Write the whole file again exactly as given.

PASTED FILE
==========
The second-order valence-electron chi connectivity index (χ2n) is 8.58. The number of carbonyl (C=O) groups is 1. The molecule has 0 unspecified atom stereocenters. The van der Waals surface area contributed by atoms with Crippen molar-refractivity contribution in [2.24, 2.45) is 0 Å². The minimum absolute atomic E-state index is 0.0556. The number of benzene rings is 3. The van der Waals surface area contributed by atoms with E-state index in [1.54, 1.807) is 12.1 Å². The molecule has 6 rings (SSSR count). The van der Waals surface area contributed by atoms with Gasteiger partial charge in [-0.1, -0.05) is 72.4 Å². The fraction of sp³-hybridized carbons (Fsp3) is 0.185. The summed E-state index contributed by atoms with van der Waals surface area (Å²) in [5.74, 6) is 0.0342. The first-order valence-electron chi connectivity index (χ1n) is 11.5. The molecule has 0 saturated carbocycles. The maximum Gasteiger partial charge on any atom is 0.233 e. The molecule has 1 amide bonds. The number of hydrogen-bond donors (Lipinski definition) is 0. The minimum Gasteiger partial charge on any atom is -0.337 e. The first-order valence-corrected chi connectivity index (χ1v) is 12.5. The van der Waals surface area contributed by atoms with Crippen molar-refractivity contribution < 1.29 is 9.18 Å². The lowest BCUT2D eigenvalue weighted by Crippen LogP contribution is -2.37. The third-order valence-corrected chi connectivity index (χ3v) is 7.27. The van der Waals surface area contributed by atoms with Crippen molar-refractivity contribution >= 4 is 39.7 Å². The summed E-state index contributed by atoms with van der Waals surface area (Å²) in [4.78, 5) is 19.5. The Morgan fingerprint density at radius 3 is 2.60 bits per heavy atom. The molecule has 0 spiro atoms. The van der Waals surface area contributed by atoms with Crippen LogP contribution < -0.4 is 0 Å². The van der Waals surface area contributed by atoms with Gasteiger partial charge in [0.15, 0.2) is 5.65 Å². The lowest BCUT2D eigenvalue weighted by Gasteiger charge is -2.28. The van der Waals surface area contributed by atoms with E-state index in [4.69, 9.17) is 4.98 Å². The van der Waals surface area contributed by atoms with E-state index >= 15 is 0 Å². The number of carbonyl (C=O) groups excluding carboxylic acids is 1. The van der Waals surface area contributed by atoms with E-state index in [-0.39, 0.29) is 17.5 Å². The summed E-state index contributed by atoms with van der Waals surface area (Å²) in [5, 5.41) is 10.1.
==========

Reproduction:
The second-order valence-electron chi connectivity index (χ2n) is 8.58. The number of carbonyl (C=O) groups is 1. The molecule has 0 unspecified atom stereocenters. The van der Waals surface area contributed by atoms with Crippen molar-refractivity contribution in [2.24, 2.45) is 0 Å². The minimum absolute atomic E-state index is 0.0556. The number of benzene rings is 3. The van der Waals surface area contributed by atoms with E-state index in [1.54, 1.807) is 12.1 Å². The molecule has 6 rings (SSSR count). The van der Waals surface area contributed by atoms with Gasteiger partial charge in [-0.1, -0.05) is 72.4 Å². The fraction of sp³-hybridized carbons (Fsp3) is 0.185. The summed E-state index contributed by atoms with van der Waals surface area (Å²) in [5.74, 6) is 0.0342. The first-order valence-electron chi connectivity index (χ1n) is 11.5. The molecule has 0 saturated carbocycles. The maximum Gasteiger partial charge on any atom is 0.233 e. The molecule has 1 amide bonds. The number of hydrogen-bond donors (Lipinski definition) is 0. The minimum Gasteiger partial charge on any atom is -0.337 e. The first-order valence-corrected chi connectivity index (χ1v) is 12.5. The van der Waals surface area contributed by atoms with Crippen molar-refractivity contribution < 1.29 is 9.18 Å². The lowest BCUT2D eigenvalue weighted by Crippen LogP contribution is -2.37. The third-order valence-corrected chi connectivity index (χ3v) is 7.27. The van der Waals surface area contributed by atoms with Crippen molar-refractivity contribution >= 4 is 39.7 Å². The summed E-state index contributed by atoms with van der Waals surface area (Å²) in [4.78, 5) is 19.5. The Morgan fingerprint density at radius 3 is 2.60 bits per heavy atom. The molecule has 0 spiro atoms. The van der Waals surface area contributed by atoms with Crippen LogP contribution < -0.4 is 0 Å². The van der Waals surface area contributed by atoms with Gasteiger partial charge in [0.15, 0.2) is 5.65 Å². The lowest BCUT2D eigenvalue weighted by Gasteiger charge is -2.28. The van der Waals surface area contributed by atoms with E-state index in [4.69, 9.17) is 4.98 Å². The van der Waals surface area contributed by atoms with E-state index >= 15 is 0 Å². The number of carbonyl (C=O) groups excluding carboxylic acids is 1. The van der Waals surface area contributed by atoms with E-state index in [-0.39, 0.29) is 17.5 Å². The summed E-state index contributed by atoms with van der Waals surface area (Å²) in [5, 5.41) is 10.1.